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Our Dental Office in Ashburn Is Dedicated to Your Oral Health

Periodontal disease is actually a group of diseases, all of which lead to the same result — loss of the bone that supports the teeth and, ultimately, the teeth themselves. It starts as gingivitis, inflammation of the gum tissues. Unless this is treated, most adults will develop a more serious form of periodontal disease called periodontitis. This is characterized by loss of bone, gum tissues, and the ligament that connects them to the teeth.

The US Centers for Disease Control and Prevention (CDC) cites the following recent data for the prevalence of periodontitis in the US:

  • 47.2% of adults aged 30 years and older have some form of periodontal disease.
  • Periodontal disease increases with age: 70.1% of adults 65 years and older have periodontal disease.

Periodontal treatment is aimed at removing the cause of the disease — biofilm and calculus or tartar — from the teeth and root surfaces, and eliminating contributing factors that lead to their retention, like root surface irregularities and roughness. Your periodontist (a specialist in the diagnosis and treatment of diseases of the supporting structures of the teeth) or his or her hygienist will teach you how to effectively remove dental plaque (biofilm) at home through daily brushing and flossing, and will give you a meticulous, professional cleaning of the crowns and root surfaces of the teeth. Periodontal treatment is also aimed at controlling risk factors like smoking, keeping you healthy and minimizing stress. Any inflammatory condition that affects your health — diabetes, cardiovascular disease, and rheumatoid arthritis for example — can also make periodontal disease worse, and vice versa.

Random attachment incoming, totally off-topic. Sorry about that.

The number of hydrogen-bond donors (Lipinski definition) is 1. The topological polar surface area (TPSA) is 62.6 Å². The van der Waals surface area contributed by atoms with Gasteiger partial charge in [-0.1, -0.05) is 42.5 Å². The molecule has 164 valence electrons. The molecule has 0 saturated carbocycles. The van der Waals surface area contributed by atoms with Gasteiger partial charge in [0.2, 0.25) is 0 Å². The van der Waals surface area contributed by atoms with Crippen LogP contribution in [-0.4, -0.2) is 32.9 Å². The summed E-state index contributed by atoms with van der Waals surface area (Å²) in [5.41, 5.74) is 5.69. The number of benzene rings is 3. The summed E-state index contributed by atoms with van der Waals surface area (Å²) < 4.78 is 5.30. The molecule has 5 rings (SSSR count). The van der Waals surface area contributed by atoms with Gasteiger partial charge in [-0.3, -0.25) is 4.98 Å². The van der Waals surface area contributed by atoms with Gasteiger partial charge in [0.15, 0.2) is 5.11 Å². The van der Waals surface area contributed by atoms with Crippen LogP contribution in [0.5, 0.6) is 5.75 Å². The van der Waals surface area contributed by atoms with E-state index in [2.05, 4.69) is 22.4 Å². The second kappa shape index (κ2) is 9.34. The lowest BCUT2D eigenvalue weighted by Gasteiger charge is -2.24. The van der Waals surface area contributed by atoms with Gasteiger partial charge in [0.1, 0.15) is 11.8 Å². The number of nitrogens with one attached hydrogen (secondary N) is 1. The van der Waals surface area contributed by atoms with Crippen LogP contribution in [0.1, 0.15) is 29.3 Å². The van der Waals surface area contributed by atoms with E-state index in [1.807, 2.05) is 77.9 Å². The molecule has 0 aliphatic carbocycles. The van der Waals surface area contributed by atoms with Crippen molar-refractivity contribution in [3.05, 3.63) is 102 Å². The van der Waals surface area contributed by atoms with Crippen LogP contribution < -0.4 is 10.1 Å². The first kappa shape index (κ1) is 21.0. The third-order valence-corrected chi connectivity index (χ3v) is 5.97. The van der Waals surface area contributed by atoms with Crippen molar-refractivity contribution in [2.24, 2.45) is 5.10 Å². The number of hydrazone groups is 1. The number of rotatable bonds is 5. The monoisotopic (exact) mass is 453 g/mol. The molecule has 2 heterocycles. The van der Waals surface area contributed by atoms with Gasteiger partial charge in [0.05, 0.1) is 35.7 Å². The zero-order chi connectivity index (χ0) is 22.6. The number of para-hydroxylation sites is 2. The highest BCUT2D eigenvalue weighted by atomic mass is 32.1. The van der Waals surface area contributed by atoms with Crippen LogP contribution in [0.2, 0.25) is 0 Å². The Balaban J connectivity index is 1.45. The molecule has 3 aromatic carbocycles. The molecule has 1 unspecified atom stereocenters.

Although you’ve completed periodontal treatment, which included surgery, and you may now be disease-free, this doesn’t guarantee a cure. Periodontal treatment corrects the effects of the disease — gum detachment and bone deformities — to restore your periodontal health, but it doesn’t change your susceptibility. Without continuing maintenance care, periodontal disease can recur.

For individuals with gingivitis, periodontal maintenance may be adequate at six-month intervals to begin with. For individuals with a history of periodontal disease, the data from the majority of the scientific studies suggest that a three-month periodontal maintenance interval will result in decreased likelihood of progressive disease compared to individuals receiving maintenance on a less frequent basis.

However, a three-month interval is not set in stone. For those with more aggressive variants of periodontal disease, it may be necessary to have periodontal maintenance every two months. Additionally, systemic medication, topical antibiotics or other anti-bacterials, for example, may be needed to support maintenance.

Especially in the immediate post-surgical period, periodontal maintenance beginning at three-month intervals allows your periodontist the time to individualize and personalize follow-up care to ensure your dental health is stable. Depending upon a variety of factors, including your own ability to maintain optimal daily hygiene (biofilm or plaque control), the interval may be reduced to four or even six months depending upon progress and experience over time.

Periodontal maintenance at three-month intervals, given all we know, is a good “one size fits all” place to start at your stage of treatment for prevention of recurrence.